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Oyster Reefs a Natural Solution to Storm Surges and Coastal Protection - NUI Galway study

3rd May 2022
Natural oyster reef - Artificial oyster reefs along the US Gulf Coast are designed to protect and restore shoreline habitat and create living oyster reefs as a sustainable option for reducing erosion of coastal marshes and protecting communities from storm surge. A new study shows restoration of marshes and oyster reefs are among the most cost-effective solutions for reducing coastal flood risks
Natural oyster reef - Artificial oyster reefs along the US Gulf Coast are designed to protect and restore shoreline habitat and create living oyster reefs as a sustainable option for reducing erosion of coastal marshes and protecting communities from storm surge. A new study shows restoration of marshes and oyster reefs are among the most cost-effective solutions for reducing coastal flood risks Credit: Nature Conservancy

There are many reasons to love oysters, and now an NUI Galway scientist has suggested another one.

Apart from its nutritional benefits, the shellfish also provides a cost-effective solution to the impacts of climate change.

Natural reefs built from oysters are preferential to seawalls constructed as a flood and coastal erosion defence, according to research led by NUI Galway (NUIG) economist Prof Stephen Hynes.

Such natural reefs are not only cheaper to construct, but they have the added benefit of creating new habitats for marine life, Prof Hynes, who is director of the NUIG Socio-Economic Marine Research Unit, says.

Author Prof Stephen HynesAuthor Prof Stephen Hynes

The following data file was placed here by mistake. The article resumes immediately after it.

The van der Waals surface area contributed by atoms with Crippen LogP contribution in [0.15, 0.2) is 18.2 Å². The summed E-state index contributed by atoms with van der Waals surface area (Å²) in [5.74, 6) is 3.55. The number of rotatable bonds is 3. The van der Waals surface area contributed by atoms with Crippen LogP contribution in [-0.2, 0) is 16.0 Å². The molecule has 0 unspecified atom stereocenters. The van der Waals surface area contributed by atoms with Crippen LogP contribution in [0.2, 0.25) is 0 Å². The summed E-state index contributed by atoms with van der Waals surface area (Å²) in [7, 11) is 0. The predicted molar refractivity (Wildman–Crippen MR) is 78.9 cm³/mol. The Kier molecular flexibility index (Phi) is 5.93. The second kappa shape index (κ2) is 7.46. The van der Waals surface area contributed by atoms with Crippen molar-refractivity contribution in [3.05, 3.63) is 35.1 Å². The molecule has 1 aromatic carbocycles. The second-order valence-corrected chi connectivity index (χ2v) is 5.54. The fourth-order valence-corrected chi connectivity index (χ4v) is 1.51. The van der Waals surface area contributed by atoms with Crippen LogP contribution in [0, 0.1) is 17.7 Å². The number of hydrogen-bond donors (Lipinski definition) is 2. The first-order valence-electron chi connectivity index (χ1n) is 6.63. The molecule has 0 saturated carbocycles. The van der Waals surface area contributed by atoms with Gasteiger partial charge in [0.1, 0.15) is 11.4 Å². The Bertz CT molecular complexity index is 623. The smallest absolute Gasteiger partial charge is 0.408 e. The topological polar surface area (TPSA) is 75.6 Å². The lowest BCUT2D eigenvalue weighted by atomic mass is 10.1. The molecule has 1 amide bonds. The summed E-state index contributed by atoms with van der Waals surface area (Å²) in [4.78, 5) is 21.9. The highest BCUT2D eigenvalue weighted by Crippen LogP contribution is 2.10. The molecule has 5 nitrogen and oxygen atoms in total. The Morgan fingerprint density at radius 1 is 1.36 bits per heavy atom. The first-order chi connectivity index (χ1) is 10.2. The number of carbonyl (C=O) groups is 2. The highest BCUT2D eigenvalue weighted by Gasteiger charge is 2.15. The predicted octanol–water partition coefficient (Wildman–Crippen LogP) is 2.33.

“Nature-based solutions” to climate change are central to the European Green Deal, his research paper published in the science journal Ecological Economics notes.

Galway has long celebrated the oyster, and a coastal walk in Galway Bay was selected as a template for the study.

The coastal trail to Rinville point is three kilometres from Oranmore village in south Galway. As it lies at sea level, it is exposed to coastal flooding.

The research examined its recreational value and analysed two options for protecting it – the “hard engineering” rock armour solution versus constructing a natural reef from oysters cultivated locally.

Rinville bay was once nucleus for abundance of native oyster, dating from prehistoric times, but productive reefs have been overharvested to the extent that remaining stock is “close to functional extinction”.

However, community-based organisation, Cuan Beo, has been working with the Marine Institute on restoring the native oyster and the first effort to rebuild several oyster reefs began in late 2020.

Cuan Beo used 200 tonnes of empty Pacific oyster shells covering a 50-metre radius and one metre in height from the seabed, which was then seeded with native oyster stock.

Although these structures are not close enough to the point to protect the walk, a similar natural protective reef could be created if given legislative approval, Cuan Beo spokesman Diarmuid Kelly confirmed.

Natural oysters Natural oysters 

The oyster “bar” would be covered by sea most of the time, except at low tide, and would involve sowing seed oysters on top of empty oyster shell substrate

Prof Hynes’s study found that both protection options resulted in a positive net benefit over a 20-year time horizon.

However, the study found the nature-based solution had a benefit-cost ratio multiple times larger than the “grey infrastructure” seawall alternative.